It’s not often one makes a living falling off a horse and sword fighting to the death, but that happens on a regular basis for Kent Shelton and the performers from the Hanlon-Lees Action Theater.
Shelton and his company put on the jousts each season for the Texas Renaissance Festival in Todd Mission, just north of Magnolia.
“Something always hurts. We try to take the fall so to speak, but yes, we’re falling and it’s all part of the joust,” he said.” People want to see someone get knocked off the horse, that’s what jousting is.”
Based out of Luther, Okla., the troupe tours the country performing their jousting act at renaissance festivals. When they aren’t wearing suits of armor and falling off horses, they shoot ’em up in a Buffalo Bill Wild West Show.
Shelton is the star of the show at TRF, playing Sir Thomas, the English knight. For four shows a day each weekend he competes against knights representing France, Germany and Spain.
“This is what we call theatrical jousting as opposed to that wham, bam, slamming stuff, which to me is not that interesting. We try to put a storyline with it and we do three to four different shows a day. They’re all different and they build to the finale show which is usually the joust to the death,” Shelton said.
The weekend of Nov. 11-12 featured a new theme for the Texas Renaissance Festival and to play along with the Heroes and Villains concept, they adapted their performance to incorporate Medieval-looking superheroes and bad guys.
“I am Sir Clark of Kent, Super Knight, Man of Steel,” Shelton said.
“I am Sir Phillip, the Duke of Lorrain, France, but today I am playing Doctor Doom,” said Jarrod Listiak of Globe-Miami, Ariz. “When I am at TRF Renaissance Festival I normally play Phillip. I have been Phillip, this will be my sixth year, but not in a row. The last time I was here was in 2009, 2007, 6, 5, and 2004, I believe.”
Shelton said they have a basic storyline they follow but do alter it from time to time.
“This weekend is Heroes and Villains, so we did change it up a bit for that and we change it up a bit for some of the themes but not every single one of them. We have pretty much a formula that we stick to and that we have found out works for us for over 40 years,” he said.
Listiak said he enjoys being a part of the group.
“I do this because I like the physicality of it, the choreography, how hard it is being in a group with everyone else working together and flowing together for the show part,” he said.” I think I do it to be a part of something greater than myself. Jerrod, everyday he’s an alright guy but he doesn’t touch too many people, but here I can touch thousands of people and hopefully inspire them to chase their dreams and do what they feel they’d like to do when they grow up, or if they’re grown to do what they really want to do with their life.”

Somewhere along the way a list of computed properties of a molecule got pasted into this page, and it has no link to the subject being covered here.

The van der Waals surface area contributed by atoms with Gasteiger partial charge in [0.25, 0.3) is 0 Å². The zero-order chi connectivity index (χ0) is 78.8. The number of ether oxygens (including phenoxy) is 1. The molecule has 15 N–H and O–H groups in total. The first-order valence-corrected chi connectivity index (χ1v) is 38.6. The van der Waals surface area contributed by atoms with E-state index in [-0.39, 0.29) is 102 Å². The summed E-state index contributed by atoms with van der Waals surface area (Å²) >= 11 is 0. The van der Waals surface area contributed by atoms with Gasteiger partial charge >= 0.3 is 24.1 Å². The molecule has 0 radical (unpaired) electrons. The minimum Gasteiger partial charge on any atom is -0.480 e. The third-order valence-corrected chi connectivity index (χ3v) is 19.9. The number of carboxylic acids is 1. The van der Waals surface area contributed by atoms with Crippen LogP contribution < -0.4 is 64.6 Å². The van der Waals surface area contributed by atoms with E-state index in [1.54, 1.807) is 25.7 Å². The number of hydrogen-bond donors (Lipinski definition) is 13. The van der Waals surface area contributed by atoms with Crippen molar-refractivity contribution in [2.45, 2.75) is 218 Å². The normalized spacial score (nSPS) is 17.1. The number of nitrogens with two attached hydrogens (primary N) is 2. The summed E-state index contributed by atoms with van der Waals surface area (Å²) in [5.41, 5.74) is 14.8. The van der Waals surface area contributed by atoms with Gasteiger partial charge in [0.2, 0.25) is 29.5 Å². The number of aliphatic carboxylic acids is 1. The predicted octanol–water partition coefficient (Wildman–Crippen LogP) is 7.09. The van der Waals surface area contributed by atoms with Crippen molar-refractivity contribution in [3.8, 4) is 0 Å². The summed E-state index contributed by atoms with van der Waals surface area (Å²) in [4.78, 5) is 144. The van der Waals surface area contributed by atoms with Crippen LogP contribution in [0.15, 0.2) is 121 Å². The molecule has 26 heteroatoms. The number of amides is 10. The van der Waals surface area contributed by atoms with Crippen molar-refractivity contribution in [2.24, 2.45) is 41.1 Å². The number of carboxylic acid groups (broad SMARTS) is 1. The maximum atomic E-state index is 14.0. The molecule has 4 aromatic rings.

What people see in the arena is just a small portion of what goes into putting on the show.
“It does take a lot of rehearsal,” Shelton said. “We work Wednesday through Sunday. We take off Mondays and Tuesdays but we work the horses, we break a lot of things, we scratch up a lot of things so we have to paint things and fix things, and train new horses, and even on Monday and Tuesday we still have to feed the horses.”
On top of that, they’re salesmen as well.
“We do a lot of supplementary things for our show, like sell the pennants and we sign them after the joust and we do the warhorse rides as well,” Shelton said.
He said it takes a lot of people behind the scenes to make the act work.
“We have to have several people and horses in our company and we have to have sometimes 20 people working for us and a dozen horses. I actually have a dozen horses here right now because we’re doing these warhorse rides,” he said.
Listiak, 38, used to work for Hanlon-Lees full time, but he has since cut his schedule back.
“I used to do it full time, now I only joust half the year and the other half I work on a cattle ranch in Oracle, Arizona, working cattle, and welding, and mechanicing and all that good stuff,” he said.
The man in the middle of it all is James Ellis, originally from Chicago.
“I am the master of arms, the ringmaster, you know, the emcee of the show. The big voice. That’s because I’m too old to fall off the horse anymore,” he said.
He said he has been performing for 40 years and “I’ve never jousted. I’ve never held a lance.”
Crowds love to see the long, wooden lances shatter on impact. Shelton said that’s not always by design.
“Some of them are a little weaker than others. So we go through probably five a day, depending. Some of those solid hits out there, they’re solid pine but, like I said, some of them are weaker than others,” he said.
Ellis said he is content to leave the violence to his comrades in armor.
“I have a one-man show that I do, but I’ve been working with the Hanlon-Lees now a good couple of decades, mainly working with Kent on our Buffalo Bill Wild West Show. We have America’s favorite Wild West Show and I play the emcee for that also,” he said.
Ellis started young and has kept going all these years.
“I was 14 years of age when I started working, did my first renaissance faire, paid professional, learned to juggle, learned to eat fire, learned to walk rope, learned to ride horses, learned to, learned to, learned to and just haven’t stopped,” he said.” I’m blessed my entire professional career. I’ve been semi-retired, I like to say.”
He said he enjoys performing as much as the crowds enjoy the act.
“They have a great time,” he said. “There is nothing like it. To ride out in this arena particularly, when it’s full and there’s standing room only in the arches we’re looking at about 9,000 people. And to be out there in the middle of all those screaming people, you know they’re having a good time. It’s a wonderful thing.”
If you go:
Texas Renaissance Festival
21778 Farm to Market 1774,
Todd Mission, TX 77363
Celtic Christmas theme
Nov. 25-28, 9 a.m. to 8 p.m.